At a business in Maynard called Excelsior, fun rules. Founded in May 2014 by Tiana Chase and Bobby Whitcomb, Excelsior Comics and Games aims to create a family-friendly and inviting atmosphere where people can socialize, engage in their hobbies together, and play great, fun games.
As Chase says, “Fun is the foundation of games. Fun is why we are here.”
Whether “we” is referring to his store or the existential “We,” there is no doubt that fun is for sale at Excelsior. Here’s how it happens: the store is composed of four spaces; a sales floor for purchasing comics and other items; a gaming area; a video game room and a role-playing space.
Whitcomb and Chase admit that without sales they could not exist, but for them the most rewarding aspect of their business is when they see friendships form and relationships strengthened while their customers spend time together having fun.
Chase said, “(At Excelsior) it’s not, ‘You come, spend money, and leave.’ We offer you a group to play with, and a community of welcoming and experienced players who want to teach you about what they love and why.”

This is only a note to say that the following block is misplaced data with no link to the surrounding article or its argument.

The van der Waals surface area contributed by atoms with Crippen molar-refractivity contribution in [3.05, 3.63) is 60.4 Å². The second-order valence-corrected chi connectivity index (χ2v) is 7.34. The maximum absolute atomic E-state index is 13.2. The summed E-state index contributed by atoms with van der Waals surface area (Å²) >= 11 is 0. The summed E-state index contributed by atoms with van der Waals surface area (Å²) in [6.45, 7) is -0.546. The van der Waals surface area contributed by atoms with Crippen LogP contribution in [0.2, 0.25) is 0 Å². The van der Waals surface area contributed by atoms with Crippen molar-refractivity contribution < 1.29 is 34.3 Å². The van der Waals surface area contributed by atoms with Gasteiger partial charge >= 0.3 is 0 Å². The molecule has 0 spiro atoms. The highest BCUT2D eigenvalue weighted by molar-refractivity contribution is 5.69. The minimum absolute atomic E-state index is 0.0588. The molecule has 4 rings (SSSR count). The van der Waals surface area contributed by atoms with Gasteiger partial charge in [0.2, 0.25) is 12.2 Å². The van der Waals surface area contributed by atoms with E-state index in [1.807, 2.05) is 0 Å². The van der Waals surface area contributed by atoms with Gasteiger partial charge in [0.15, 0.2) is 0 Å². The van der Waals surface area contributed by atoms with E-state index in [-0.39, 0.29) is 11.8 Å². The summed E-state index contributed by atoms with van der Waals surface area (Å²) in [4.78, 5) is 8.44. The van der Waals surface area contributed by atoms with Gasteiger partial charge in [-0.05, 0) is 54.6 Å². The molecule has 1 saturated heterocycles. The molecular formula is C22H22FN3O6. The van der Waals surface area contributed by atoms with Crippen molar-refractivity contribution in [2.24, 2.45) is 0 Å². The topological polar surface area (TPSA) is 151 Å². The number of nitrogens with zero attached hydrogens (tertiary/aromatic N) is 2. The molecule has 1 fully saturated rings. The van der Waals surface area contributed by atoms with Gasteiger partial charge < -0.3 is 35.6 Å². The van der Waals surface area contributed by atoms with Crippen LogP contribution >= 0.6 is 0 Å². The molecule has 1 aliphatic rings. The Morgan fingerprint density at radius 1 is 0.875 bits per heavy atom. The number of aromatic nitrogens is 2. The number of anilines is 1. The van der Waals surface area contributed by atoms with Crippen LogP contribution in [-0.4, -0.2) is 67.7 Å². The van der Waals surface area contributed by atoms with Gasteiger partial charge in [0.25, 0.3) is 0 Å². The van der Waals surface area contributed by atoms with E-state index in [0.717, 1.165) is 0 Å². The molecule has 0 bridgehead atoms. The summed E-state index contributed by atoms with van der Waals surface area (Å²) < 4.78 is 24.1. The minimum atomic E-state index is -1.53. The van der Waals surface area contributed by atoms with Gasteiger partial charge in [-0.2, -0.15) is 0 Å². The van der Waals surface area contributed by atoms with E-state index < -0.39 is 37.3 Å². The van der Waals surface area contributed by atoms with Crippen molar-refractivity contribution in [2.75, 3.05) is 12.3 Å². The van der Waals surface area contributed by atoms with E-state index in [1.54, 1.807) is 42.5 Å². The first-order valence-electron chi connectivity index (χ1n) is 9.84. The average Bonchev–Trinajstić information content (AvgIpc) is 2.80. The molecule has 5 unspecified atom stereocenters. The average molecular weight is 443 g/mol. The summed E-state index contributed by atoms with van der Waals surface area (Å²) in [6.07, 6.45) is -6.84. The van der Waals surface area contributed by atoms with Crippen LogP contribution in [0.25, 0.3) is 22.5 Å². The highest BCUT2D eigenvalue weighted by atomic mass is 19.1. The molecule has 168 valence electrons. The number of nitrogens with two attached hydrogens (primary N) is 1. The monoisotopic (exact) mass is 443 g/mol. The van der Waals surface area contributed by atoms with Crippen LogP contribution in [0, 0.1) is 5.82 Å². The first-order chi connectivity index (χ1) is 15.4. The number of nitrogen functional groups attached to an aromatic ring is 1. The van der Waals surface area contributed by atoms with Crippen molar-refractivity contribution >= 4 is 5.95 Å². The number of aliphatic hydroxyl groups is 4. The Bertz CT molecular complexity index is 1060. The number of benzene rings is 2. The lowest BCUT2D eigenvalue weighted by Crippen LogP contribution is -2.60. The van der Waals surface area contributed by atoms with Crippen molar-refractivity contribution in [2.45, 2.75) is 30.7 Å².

“Everything that is done here is done socially. We give customers a place where they can express what they are interested in and feel welcome. With online gaming, you’re talking to people you’ve never met and they will never know who you are. (At Excelsior) you are interacting socially with others and you have the chance to branch out and try new things,” Whitcomb added.
In the gaming lounge events are scheduled, such as the weekly Sunday afternoon “Shall We Play a Game?” event. Chase and Whitcomb choose an independently produced board game and do a demo of it for the customers that come. They explain the rules and why they love the game. The partners have a two-fold motive for hosting this event: They would like to encourage people to try something new while also experimenting with more cooperative games, where players work together to achieve a goal rather than competing.
For Chase role-playing is her “life-blood.” Many people have the wrong idea about role-playing games, and Chase and Whitcomb would like to dispel those.
“Much like other niche games, people seem to have this image of socially awkward 30-year-old men playing dress-up and pretend in a dimly lit basement with Cheetos and Mountain Dew. But these people are so wrong… Role-playing games are 100 percent social. You need to be able to talk to other people, express how you feel about certain situations, and realize the effects that your words and intent have on other people.”
Chase summed up her enterprise this way:
“Games offer many things to many people. Escape, experience, relaxation, and social bonding to name a few. Being able to balance the stresses of life with the fun of games allows for an overall increase in the quality of life.”